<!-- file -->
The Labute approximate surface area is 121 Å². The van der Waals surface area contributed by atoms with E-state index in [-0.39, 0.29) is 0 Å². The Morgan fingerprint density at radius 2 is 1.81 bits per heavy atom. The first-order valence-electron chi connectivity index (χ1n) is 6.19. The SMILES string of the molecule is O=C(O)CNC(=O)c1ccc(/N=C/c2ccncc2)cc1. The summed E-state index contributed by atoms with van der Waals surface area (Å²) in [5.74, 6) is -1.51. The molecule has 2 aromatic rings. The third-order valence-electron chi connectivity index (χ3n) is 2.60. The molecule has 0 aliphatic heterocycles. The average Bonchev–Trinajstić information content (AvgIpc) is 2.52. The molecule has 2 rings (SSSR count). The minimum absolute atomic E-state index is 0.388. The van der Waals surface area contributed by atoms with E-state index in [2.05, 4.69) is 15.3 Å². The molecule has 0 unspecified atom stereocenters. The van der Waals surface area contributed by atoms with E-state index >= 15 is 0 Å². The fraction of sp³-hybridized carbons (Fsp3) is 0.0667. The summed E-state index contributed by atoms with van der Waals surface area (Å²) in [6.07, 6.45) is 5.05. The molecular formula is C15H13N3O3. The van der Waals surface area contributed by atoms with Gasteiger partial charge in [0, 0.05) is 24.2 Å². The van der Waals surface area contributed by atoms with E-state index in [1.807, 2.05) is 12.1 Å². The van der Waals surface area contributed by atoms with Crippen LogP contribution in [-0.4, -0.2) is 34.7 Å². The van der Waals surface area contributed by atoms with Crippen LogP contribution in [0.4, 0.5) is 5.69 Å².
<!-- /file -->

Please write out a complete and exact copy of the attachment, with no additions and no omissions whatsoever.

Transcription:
The Labute approximate surface area is 121 Å². The van der Waals surface area contributed by atoms with E-state index in [-0.39, 0.29) is 0 Å². The Morgan fingerprint density at radius 2 is 1.81 bits per heavy atom. The first-order valence-electron chi connectivity index (χ1n) is 6.19. The SMILES string of the molecule is O=C(O)CNC(=O)c1ccc(/N=C/c2ccncc2)cc1. The summed E-state index contributed by atoms with van der Waals surface area (Å²) in [5.74, 6) is -1.51. The molecule has 2 aromatic rings. The third-order valence-electron chi connectivity index (χ3n) is 2.60. The molecule has 0 aliphatic heterocycles. The average Bonchev–Trinajstić information content (AvgIpc) is 2.52. The molecule has 2 rings (SSSR count). The minimum absolute atomic E-state index is 0.388. The van der Waals surface area contributed by atoms with E-state index in [2.05, 4.69) is 15.3 Å². The molecule has 0 unspecified atom stereocenters. The van der Waals surface area contributed by atoms with E-state index >= 15 is 0 Å². The fraction of sp³-hybridized carbons (Fsp3) is 0.0667. The summed E-state index contributed by atoms with van der Waals surface area (Å²) in [6.07, 6.45) is 5.05. The molecular formula is C15H13N3O3. The van der Waals surface area contributed by atoms with Gasteiger partial charge in [0, 0.05) is 24.2 Å². The van der Waals surface area contributed by atoms with E-state index in [1.807, 2.05) is 12.1 Å². The van der Waals surface area contributed by atoms with Crippen LogP contribution in [-0.4, -0.2) is 34.7 Å². The van der Waals surface area contributed by atoms with Crippen LogP contribution in [0.4, 0.5) is 5.69 Å².